Most planets, including Earth, spin in the direct sense: they spin in the same direction as they orbit the Sun (that is, their north rotational pole and north orbital pole point in similar directions, more or less in the direction of the Solar north pole). Interestingly, because of this, on these planets, if they didn't rotate, the sun would obviously rise once each year and set once each year, even outside the poles, but the sun would rise in the west and set in the east. The exceptions are Venus and Uranus. Uranus rotates nearly on its side relative to its orbit. It has been described as having an axial tilt of 82° and a negative rotation of −17 hours, or, equivalently, of having an axis tilted at 98° and a positive rotation. Since current speculation is that Uranus started off with a typical direct orientation and was knocked on its side by a large impact early in its history, it is most commonly described as having the higher axial tilt and positive rotation. (Since Uranus' moons are considered relative to Uranus itself, their description is unaffected by the choice made for the planet.)

Retrograde Venus, on the other hand, has an axial tilt of less than 3°, and a very slow rotation of 243 days. Perhaps because it is easier to conceive of Venus as rotating slowly backwards than being 'upside down' relative to its near-twin Earth, but also because it is thought that an early massive impact may have resulted in Venus' current rotation while leaving its axis more or less unaffected, Venus is nearly always described as having its axis at 3° and a rotation of −243 days, rather than 177° and +243 days.

## Apparent retrograde motion

T1, T2, ..., T5 - positions of Terra
P1, P2, ..., P5 - positions of a planet
A1, A2, ..., A5 - projection to celestial sphere

When we observe the sky, the Sun, Moon, and stars appear to move from east to west because of the rotation of Earth (so-called diurnal motion). However, objects such as the orbiter of the Space Shuttle and many artificial satellites appear to move from west to east. These are direct satellites (they actually orbit Earth in the same direction as the Moon), but they orbit Earth faster than Earth itself rotates, and so appear to move in the opposite direction. Mars has a natural moon, Phobos, with a similar orbit. From the surface of Mars it appears to move in the opposite direction to Earth's moon (Luna), even though both Phobos and Luna have direct orbits, because its orbital period is less than a Martian day, whereas Luna's orbital period (one month) is longer than a Terrestrial day. There are also smaller numbers of truly retrograde artificial satellites orbiting Earth which paradoxically appear to move westward, in the same direction as the Moon.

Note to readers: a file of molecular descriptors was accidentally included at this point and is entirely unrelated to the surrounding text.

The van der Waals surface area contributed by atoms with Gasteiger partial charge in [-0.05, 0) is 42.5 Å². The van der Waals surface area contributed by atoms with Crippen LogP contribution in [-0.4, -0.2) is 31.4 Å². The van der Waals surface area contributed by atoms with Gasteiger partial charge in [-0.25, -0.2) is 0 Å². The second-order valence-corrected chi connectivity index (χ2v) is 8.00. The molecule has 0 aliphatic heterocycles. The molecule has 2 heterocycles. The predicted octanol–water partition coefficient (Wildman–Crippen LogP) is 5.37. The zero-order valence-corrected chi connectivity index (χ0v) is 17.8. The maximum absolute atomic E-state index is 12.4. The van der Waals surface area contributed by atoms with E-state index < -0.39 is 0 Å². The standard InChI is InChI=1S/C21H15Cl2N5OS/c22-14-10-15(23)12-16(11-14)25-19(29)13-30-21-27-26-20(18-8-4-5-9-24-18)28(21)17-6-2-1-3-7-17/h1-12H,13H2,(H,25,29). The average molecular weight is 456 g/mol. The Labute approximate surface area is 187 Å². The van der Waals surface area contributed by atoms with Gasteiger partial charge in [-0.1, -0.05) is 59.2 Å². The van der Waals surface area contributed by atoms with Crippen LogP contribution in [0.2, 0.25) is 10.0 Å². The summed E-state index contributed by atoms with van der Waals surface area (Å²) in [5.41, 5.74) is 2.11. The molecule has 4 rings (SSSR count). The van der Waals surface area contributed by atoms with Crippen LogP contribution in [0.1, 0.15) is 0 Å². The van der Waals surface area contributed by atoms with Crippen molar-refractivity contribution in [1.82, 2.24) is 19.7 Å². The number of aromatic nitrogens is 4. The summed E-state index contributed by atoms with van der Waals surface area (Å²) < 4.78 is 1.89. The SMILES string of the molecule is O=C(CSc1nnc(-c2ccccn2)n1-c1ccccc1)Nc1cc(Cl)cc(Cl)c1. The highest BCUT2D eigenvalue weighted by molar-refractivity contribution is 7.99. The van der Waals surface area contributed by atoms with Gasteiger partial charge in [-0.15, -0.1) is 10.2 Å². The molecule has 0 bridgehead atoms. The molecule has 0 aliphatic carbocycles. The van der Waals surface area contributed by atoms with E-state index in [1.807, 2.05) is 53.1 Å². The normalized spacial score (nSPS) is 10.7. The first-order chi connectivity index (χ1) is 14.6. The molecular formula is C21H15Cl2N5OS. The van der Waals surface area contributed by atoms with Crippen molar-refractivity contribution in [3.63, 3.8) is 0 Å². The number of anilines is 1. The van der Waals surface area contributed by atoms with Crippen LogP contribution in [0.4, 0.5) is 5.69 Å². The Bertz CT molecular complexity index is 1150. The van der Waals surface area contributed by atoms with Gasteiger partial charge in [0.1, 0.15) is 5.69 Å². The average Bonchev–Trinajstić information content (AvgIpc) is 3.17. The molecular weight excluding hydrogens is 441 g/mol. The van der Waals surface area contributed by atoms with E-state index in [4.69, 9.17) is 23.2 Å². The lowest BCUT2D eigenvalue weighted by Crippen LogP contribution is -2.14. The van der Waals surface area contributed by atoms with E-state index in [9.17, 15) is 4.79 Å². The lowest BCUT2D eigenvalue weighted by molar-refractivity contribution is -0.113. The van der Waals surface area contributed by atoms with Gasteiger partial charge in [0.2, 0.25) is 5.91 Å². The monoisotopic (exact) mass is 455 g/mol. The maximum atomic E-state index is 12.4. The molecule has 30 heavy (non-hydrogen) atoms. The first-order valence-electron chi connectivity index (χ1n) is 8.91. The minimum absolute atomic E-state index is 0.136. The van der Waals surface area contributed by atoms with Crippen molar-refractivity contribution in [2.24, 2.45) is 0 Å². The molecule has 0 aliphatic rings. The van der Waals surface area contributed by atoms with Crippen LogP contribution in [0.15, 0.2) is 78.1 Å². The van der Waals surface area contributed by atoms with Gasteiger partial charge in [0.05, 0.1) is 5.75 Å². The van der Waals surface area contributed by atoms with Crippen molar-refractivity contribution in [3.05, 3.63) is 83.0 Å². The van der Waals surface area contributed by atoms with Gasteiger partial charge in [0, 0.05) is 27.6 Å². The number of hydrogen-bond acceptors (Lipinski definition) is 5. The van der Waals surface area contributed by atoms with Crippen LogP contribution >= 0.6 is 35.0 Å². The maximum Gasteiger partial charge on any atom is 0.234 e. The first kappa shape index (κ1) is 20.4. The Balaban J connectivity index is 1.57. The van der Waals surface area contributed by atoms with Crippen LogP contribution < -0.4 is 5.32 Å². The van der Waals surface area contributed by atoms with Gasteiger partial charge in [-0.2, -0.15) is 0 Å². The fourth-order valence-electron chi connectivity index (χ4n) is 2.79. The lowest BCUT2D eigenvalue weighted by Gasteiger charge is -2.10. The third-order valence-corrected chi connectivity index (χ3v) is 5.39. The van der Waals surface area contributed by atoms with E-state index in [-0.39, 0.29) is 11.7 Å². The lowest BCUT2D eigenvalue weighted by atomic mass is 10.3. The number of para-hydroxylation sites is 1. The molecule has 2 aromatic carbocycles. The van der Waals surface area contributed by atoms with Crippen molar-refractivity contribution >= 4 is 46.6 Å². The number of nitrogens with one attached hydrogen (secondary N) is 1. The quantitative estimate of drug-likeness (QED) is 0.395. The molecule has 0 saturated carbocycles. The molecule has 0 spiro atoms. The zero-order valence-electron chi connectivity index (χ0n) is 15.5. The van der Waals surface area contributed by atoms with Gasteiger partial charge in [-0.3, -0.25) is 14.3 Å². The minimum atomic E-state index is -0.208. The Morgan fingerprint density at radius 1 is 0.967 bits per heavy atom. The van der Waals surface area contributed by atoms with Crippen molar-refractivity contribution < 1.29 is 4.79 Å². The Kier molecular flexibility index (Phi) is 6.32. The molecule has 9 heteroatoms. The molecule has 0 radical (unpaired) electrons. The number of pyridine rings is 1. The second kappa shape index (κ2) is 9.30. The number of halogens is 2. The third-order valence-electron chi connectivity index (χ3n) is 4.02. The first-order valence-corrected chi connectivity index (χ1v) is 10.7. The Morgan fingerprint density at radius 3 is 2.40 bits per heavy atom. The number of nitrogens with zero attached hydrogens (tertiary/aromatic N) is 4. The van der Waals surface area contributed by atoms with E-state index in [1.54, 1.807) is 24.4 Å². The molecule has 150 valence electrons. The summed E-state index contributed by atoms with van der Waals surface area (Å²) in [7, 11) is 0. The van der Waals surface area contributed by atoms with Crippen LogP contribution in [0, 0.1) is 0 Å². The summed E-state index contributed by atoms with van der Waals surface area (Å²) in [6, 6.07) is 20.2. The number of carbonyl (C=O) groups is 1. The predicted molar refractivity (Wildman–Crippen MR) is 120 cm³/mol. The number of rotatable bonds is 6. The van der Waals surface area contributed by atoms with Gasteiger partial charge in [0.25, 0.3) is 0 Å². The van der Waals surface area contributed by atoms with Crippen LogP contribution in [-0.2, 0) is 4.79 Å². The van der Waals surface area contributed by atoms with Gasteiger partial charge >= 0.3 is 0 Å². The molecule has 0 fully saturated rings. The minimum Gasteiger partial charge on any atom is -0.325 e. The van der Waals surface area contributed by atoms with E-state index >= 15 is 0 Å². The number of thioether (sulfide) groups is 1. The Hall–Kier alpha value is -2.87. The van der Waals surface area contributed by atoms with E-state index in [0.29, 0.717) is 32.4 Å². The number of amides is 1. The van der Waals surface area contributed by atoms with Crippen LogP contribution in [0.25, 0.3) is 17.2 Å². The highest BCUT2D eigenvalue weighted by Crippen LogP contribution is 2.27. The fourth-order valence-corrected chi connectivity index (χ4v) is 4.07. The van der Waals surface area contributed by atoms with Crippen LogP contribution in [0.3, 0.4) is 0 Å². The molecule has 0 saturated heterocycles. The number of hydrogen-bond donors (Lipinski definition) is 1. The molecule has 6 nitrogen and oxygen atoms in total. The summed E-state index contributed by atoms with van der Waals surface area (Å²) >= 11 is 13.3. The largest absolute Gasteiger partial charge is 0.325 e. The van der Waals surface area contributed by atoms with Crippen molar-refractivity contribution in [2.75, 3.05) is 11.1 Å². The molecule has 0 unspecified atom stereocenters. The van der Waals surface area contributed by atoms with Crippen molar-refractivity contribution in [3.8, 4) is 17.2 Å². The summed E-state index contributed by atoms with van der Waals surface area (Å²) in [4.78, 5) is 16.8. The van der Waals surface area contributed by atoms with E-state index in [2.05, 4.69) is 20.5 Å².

Apparent path
As seen from Earth, the planets beyond Earth's orbit (Mars, Jupiter, Saturn, Uranus, and Neptune) appear to periodically switch direction as they cross the sky. Though all stars and planets appear to move from east to west on a nightly basis in response to the rotation of Earth, the planets generally drift slowly eastward relative to the stars. This motion is normal for the planets, and so is considered direct motion. However, since Earth completes its orbit in a shorter period of time than the planets outside its orbit, we periodically overtake them, like a faster car on a multi-lane highway. When this occurs, the planet we are passing will first appear to stop its eastward drift, and then drift back toward the west. Then, as Earth swings past the planet in its orbit, it appears to resume its normal motion west to east. Asteroids and Kuiper Belt Objects (including Pluto) also exhibit apparent retrogradation.

Mars goes through apparent retrogradation every 25.7 months. The more distant outer planets retrograde more frequently. The period between such retrogradations is the synodic period of the planet.

This apparent retrogradation puzzled ancient astronomers, and was one reason they named these bodies 'planets' in the first place: 'Planet' comes from the Greek word for 'wanderer'. In the geocentric model of the solar system, retrograde motion was explained by having the planets travel in deferents and epicycles. It was not understood to be an illusion until the time of Copernicus. The accompanying map shows the retrograde motion of Mars for the year 2009-2010, which occurs against the background of the constellation Cancer.

## Examples